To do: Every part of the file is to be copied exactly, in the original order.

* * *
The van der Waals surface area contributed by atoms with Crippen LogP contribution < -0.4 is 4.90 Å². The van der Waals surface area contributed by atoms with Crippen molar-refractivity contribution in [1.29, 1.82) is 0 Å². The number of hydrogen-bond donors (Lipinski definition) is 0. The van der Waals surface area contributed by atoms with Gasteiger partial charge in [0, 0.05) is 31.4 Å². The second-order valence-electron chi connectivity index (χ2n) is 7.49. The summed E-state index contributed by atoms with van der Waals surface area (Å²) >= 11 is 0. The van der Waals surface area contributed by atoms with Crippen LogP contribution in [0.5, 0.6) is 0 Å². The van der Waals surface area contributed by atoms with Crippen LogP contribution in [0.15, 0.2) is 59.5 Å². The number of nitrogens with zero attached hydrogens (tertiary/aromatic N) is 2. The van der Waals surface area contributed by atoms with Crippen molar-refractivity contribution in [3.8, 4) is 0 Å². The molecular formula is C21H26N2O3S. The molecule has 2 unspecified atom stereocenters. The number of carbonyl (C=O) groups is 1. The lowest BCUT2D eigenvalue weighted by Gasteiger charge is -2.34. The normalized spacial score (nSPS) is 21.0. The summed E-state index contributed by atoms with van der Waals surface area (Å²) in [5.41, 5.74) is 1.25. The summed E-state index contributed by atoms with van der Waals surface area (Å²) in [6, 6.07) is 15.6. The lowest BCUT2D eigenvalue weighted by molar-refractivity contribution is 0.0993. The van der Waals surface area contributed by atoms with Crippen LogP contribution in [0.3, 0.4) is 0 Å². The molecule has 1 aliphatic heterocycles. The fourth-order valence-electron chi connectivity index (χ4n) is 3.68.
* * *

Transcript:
The van der Waals surface area contributed by atoms with Crippen LogP contribution < -0.4 is 4.90 Å². The van der Waals surface area contributed by atoms with Crippen molar-refractivity contribution in [1.29, 1.82) is 0 Å². The number of hydrogen-bond donors (Lipinski definition) is 0. The van der Waals surface area contributed by atoms with Gasteiger partial charge in [0, 0.05) is 31.4 Å². The second-order valence-electron chi connectivity index (χ2n) is 7.49. The summed E-state index contributed by atoms with van der Waals surface area (Å²) >= 11 is 0. The van der Waals surface area contributed by atoms with Crippen LogP contribution in [0.5, 0.6) is 0 Å². The van der Waals surface area contributed by atoms with Crippen LogP contribution in [0.15, 0.2) is 59.5 Å². The number of nitrogens with zero attached hydrogens (tertiary/aromatic N) is 2. The van der Waals surface area contributed by atoms with Crippen molar-refractivity contribution in [3.8, 4) is 0 Å². The molecular formula is C21H26N2O3S. The molecule has 2 unspecified atom stereocenters. The number of carbonyl (C=O) groups is 1. The lowest BCUT2D eigenvalue weighted by Gasteiger charge is -2.34. The normalized spacial score (nSPS) is 21.0. The summed E-state index contributed by atoms with van der Waals surface area (Å²) in [5.41, 5.74) is 1.25. The summed E-state index contributed by atoms with van der Waals surface area (Å²) in [6, 6.07) is 15.6. The lowest BCUT2D eigenvalue weighted by molar-refractivity contribution is 0.0993. The van der Waals surface area contributed by atoms with Crippen LogP contribution in [0.3, 0.4) is 0 Å². The molecule has 1 aliphatic heterocycles. The fourth-order valence-electron chi connectivity index (χ4n) is 3.68.